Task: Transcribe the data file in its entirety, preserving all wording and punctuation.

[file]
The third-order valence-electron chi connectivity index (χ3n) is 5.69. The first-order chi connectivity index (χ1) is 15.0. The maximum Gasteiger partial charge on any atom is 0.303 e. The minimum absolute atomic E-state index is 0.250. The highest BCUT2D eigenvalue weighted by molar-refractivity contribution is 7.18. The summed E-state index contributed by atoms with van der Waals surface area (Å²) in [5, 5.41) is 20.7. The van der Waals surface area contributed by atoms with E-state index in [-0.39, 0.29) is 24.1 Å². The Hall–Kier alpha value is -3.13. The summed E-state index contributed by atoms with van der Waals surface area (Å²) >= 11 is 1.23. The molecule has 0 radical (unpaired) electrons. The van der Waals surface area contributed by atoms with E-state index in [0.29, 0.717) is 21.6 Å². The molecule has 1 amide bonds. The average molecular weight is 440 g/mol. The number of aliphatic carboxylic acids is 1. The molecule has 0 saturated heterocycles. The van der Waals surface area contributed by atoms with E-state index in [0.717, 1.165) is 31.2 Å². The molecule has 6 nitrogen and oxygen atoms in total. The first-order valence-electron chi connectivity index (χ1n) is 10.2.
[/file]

The third-order valence-electron chi connectivity index (χ3n) is 5.69. The first-order chi connectivity index (χ1) is 15.0. The maximum Gasteiger partial charge on any atom is 0.303 e. The minimum absolute atomic E-state index is 0.250. The highest BCUT2D eigenvalue weighted by molar-refractivity contribution is 7.18. The summed E-state index contributed by atoms with van der Waals surface area (Å²) in [5, 5.41) is 20.7. The van der Waals surface area contributed by atoms with E-state index in [-0.39, 0.29) is 24.1 Å². The Hall–Kier alpha value is -3.13. The summed E-state index contributed by atoms with van der Waals surface area (Å²) >= 11 is 1.23. The molecule has 0 radical (unpaired) electrons. The van der Waals surface area contributed by atoms with E-state index in [0.29, 0.717) is 21.6 Å². The molecule has 1 amide bonds. The average molecular weight is 440 g/mol. The number of aliphatic carboxylic acids is 1. The molecule has 0 saturated heterocycles. The van der Waals surface area contributed by atoms with E-state index in [0.717, 1.165) is 31.2 Å². The molecule has 6 nitrogen and oxygen atoms in total. The first-order valence-electron chi connectivity index (χ1n) is 10.2.